Edward Sanders wrote his first poem on jail-cell toilet paper after being arrested for protesting the launch of nuclear submarines in 1961. Political protest remains an intrinsic part of his poetic vision to this day. In 1976, Sanders founded Investigative Poetry; the principles of this movement appear most prominently in his History in Verse series.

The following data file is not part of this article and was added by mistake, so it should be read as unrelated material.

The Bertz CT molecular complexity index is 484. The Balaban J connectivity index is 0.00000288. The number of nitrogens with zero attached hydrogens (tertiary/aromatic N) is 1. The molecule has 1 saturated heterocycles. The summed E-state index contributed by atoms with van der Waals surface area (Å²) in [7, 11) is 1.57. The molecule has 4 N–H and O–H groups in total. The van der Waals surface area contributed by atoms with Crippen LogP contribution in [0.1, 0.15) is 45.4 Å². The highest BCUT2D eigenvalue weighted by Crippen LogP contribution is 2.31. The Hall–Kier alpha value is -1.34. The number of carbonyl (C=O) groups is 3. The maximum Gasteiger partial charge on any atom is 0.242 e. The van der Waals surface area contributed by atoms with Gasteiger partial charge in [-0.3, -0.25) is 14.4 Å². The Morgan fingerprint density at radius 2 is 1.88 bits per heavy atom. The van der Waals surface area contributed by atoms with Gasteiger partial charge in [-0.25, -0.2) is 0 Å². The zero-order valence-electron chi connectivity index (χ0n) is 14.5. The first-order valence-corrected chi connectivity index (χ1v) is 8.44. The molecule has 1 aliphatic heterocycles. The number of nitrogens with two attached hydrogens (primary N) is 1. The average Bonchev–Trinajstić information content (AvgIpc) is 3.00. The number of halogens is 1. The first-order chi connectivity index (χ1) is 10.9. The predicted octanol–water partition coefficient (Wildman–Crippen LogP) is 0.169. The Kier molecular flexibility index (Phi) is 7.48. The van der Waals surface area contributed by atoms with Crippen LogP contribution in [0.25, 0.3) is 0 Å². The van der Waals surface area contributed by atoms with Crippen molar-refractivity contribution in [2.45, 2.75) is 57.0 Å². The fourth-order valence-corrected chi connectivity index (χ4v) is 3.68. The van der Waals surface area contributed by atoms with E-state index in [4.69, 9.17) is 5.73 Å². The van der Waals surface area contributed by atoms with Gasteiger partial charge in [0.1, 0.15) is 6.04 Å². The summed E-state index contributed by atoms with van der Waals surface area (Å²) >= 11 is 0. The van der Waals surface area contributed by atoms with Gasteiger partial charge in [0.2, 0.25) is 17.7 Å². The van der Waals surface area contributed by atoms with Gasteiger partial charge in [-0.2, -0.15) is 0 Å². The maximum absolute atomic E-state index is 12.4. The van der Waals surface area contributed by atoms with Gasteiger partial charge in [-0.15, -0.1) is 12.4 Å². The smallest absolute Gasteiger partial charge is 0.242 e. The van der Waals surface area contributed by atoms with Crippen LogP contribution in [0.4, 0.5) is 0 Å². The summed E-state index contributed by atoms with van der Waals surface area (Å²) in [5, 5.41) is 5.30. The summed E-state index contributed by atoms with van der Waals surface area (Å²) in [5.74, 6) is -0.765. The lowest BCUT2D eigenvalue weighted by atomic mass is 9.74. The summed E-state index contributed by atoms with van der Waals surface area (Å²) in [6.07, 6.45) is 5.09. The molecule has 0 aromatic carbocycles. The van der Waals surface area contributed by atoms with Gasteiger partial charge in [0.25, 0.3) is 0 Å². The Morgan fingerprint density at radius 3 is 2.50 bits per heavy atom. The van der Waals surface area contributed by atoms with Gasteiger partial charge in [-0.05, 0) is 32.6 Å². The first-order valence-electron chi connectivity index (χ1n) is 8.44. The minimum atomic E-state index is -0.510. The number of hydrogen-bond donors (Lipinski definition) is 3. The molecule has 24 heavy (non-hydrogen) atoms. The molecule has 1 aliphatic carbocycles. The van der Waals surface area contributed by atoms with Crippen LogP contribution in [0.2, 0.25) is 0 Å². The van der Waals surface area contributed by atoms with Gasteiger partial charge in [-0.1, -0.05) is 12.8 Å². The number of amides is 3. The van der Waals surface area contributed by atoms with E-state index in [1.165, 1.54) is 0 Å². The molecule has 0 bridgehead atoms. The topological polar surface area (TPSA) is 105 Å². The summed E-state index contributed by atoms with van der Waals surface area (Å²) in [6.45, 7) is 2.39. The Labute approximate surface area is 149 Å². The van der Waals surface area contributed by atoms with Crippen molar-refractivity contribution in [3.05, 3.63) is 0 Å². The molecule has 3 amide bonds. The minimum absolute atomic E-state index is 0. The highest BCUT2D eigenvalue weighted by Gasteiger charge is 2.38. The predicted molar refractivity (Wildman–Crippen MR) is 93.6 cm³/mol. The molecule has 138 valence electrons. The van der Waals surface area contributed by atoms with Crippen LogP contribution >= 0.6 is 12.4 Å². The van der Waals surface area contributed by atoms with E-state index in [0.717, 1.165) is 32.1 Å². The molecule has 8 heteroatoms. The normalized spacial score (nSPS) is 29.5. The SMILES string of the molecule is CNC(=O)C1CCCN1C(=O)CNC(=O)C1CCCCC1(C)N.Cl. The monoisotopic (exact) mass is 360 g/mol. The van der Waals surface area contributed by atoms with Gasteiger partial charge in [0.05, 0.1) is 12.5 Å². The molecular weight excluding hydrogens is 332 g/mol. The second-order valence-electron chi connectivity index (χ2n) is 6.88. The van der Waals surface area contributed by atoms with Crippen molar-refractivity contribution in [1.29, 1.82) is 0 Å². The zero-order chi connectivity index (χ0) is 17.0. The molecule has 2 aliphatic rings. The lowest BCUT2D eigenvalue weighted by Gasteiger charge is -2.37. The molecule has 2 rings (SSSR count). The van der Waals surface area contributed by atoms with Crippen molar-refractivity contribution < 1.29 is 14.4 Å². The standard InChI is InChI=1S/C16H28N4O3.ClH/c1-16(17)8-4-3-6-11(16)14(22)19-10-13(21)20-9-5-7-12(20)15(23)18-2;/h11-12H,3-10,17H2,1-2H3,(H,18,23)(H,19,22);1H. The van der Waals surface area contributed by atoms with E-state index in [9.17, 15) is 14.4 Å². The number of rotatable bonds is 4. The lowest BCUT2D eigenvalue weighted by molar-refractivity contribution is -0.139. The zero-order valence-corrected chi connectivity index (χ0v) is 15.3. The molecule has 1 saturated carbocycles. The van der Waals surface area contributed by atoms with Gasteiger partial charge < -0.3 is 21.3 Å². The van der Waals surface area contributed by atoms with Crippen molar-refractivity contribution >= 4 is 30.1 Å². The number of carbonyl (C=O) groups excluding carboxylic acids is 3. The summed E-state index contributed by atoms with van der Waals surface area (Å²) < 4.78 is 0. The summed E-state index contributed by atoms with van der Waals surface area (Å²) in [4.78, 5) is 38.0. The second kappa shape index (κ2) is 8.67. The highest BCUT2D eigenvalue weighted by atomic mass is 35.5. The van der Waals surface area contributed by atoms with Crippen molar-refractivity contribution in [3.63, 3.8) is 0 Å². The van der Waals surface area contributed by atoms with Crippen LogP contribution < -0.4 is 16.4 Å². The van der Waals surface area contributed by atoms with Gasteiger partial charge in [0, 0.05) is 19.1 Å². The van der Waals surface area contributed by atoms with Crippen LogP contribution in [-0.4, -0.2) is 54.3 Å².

Sanders’ signature is an imaginative compression of historical fact into poetic myth; his mode of “compacted history.” Angry, wistful, defiant and extremely funny, Sanders’ reinventions of historical worlds offer a moving masque of time constructed out of multiple narrative aspects and tones, skillfully and variously implemented by rhetorical techniques of chronicle, anecdote, document, reportage, paean and polemic. “Poetry should again assume responsibility for the description of history,” Ed Sanders proclaimed in his momentous 1976 manifesto on Investigative Poetics. Dedicated since then to a “relentless pursuit of data,” Sanders has distinguished himself as the historically engaged poet of his generation, the one poet of imagination whose work also brings us an important vision of a world existing outside itself.